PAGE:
Socialist Bernie Sanders surprised Burlington by winning election for Mayor by ten votes in 1981, ushering in a period of progressive control of the city that was still in effect in 2011. After a year of fierce opposition from the city council, Sanders was able to implement reforms, notably through the establishment of a Community and Economic Development Office (CEDO) in 1983 and the appointment of several key administrators. One result was a set of "good government" reforms: Treasurer Jonathan Leopold found ways to save the city significant expenses and Sanders opened up city hall to citizen participation. There were also new citizen boards and commissions. There was a program to train women in the construction trades and place them in jobs. The city also exerted control on development in new ways. Most striking may have been the housing programs promoted by CEDO, in concert with the Burlington Community Land Trust, which created "permanently affordable" units and generated community support for city housing policies.

In the 1990s, Sanders' successor as mayor, Peter Clavelle, consolidated progressive initiatives. Major features that distinguished the city included city composting and recycling facilities, continued housing development, and maintained progressive control for all but two years during 1989- 2006. Bob Kiss served six more years, withdrew in 2012, but progressives remained strong, gaining the city council presidency in 2015.

Several books have appeared reporting on progressive government in Burlington. See W. J. Conroy, Challenging the Boundaries of Reform (1990); Steven Soifer, The Socialist Mayor (1991); Greg Guma, The People's Republic: Vermont and the Sanders Revolution (1989); and John Davis, The Affordable City (1994). Cornell thesis treatments include Renee Jakobs, "Planning and Politics: A Case Study of Progressive City Administration in Burlington, Vermont, 1981-1983" (1984); Catherine Hill, "Bernie Sanders, The Working Classes’ Candidate" (1989;) Maile Deppe, "Reinventing Local Government: Creating a Culture of Concern, Participation, and Decision-making -- A Case Study of Burlington, Vermont" (2000); and Crystal Launder, "Expansion of the Public Realm in Burlington, VT 1981-2007" (2007).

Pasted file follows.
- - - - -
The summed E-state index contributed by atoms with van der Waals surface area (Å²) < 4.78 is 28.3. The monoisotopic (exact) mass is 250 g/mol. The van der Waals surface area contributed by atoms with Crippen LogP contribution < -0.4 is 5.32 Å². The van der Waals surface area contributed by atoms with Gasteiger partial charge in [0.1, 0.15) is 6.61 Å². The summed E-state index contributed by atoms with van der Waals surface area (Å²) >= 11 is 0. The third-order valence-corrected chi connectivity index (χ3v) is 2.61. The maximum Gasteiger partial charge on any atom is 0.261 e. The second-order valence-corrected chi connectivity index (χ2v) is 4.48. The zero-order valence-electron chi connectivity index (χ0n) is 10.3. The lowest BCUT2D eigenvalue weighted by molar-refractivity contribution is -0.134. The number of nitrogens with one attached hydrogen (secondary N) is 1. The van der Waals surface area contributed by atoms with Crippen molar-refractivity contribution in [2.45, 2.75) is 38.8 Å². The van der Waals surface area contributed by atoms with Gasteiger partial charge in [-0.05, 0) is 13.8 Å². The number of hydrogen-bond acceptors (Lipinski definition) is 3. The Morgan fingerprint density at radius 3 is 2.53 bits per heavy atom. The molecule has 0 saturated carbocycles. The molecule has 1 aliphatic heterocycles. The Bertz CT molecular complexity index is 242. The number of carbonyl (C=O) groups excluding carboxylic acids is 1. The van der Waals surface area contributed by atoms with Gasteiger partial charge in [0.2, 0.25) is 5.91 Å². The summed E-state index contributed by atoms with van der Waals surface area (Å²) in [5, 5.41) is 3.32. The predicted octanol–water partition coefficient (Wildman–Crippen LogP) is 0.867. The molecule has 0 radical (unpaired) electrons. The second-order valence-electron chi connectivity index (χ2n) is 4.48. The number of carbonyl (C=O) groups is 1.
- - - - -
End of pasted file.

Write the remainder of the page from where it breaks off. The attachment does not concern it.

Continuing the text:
Recent Submissions

  • Setback in Burlington 

    Clavel, Pierre (Planners Network, 2014)
    Describes the challenges to progressives after the 2012 election of relatively market-friendly Democrat Miro Weinberger succeeds progressive mayors who had dominated city politics since Bernie Sanders' election in 1981.
  • Jobs and People: A Strategic Analysis of the Greater Burlington Economy 

    Industrial Cooperative Association (City of Burlington, Vermont, 1984-12)
    After his upset election in 1981, Burlington Vermont's new mayor Bernie Sanders, having created a new Community and Economic Development Office, confronted a regional economy dominated by a branch plant, absentee owned ...
  • Five Year Summary Report 1983-1988 

    Community and Economic Development Office (CEDO), City of Burlington, Vermont (City of Burlington, Vermont, 1988)
    The Five Year Summary Report recounts CEDO's accomplishments in Community Development, Waterfront Development, Housing and Economic Development -- its main departments when set up under director Peter Clavelle in 1983. ...
  • Building the Progressive City: Third Sector Housing in Burlington 

    Davis, John Emmeus (Temple University Press, 1990)
    In 1983 John Davis was a member of the technical assistance staff of the Massachusetts-based Institute for Community Economics (ICE) when Brenda Torpy and Michael Monte of Burlington VT’s Community and Economic Development ...

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